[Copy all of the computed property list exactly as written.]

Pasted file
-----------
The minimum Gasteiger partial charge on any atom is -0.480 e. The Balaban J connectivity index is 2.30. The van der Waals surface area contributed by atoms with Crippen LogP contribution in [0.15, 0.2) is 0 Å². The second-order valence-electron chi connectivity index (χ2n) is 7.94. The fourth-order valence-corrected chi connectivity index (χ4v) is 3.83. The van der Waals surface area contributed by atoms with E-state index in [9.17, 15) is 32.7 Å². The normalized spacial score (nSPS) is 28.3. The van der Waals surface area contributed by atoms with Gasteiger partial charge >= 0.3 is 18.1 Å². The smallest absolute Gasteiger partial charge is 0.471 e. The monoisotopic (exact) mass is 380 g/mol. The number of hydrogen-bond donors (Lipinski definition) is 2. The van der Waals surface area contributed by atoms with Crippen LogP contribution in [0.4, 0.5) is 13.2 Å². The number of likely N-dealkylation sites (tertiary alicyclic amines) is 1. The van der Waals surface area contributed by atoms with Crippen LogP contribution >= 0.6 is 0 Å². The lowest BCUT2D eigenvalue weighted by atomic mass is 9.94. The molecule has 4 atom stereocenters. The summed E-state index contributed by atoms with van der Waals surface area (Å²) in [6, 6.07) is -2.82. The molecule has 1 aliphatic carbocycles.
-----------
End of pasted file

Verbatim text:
The minimum Gasteiger partial charge on any atom is -0.480 e. The Balaban J connectivity index is 2.30. The van der Waals surface area contributed by atoms with Crippen LogP contribution in [0.15, 0.2) is 0 Å². The second-order valence-electron chi connectivity index (χ2n) is 7.94. The fourth-order valence-corrected chi connectivity index (χ4v) is 3.83. The van der Waals surface area contributed by atoms with E-state index in [9.17, 15) is 32.7 Å². The normalized spacial score (nSPS) is 28.3. The van der Waals surface area contributed by atoms with Gasteiger partial charge >= 0.3 is 18.1 Å². The smallest absolute Gasteiger partial charge is 0.471 e. The monoisotopic (exact) mass is 380 g/mol. The number of hydrogen-bond donors (Lipinski definition) is 2. The van der Waals surface area contributed by atoms with Crippen LogP contribution in [0.4, 0.5) is 13.2 Å². The number of likely N-dealkylation sites (tertiary alicyclic amines) is 1. The van der Waals surface area contributed by atoms with Crippen LogP contribution >= 0.6 is 0 Å². The lowest BCUT2D eigenvalue weighted by atomic mass is 9.94. The molecule has 4 atom stereocenters. The summed E-state index contributed by atoms with van der Waals surface area (Å²) in [6, 6.07) is -2.82. The molecule has 1 aliphatic carbocycles.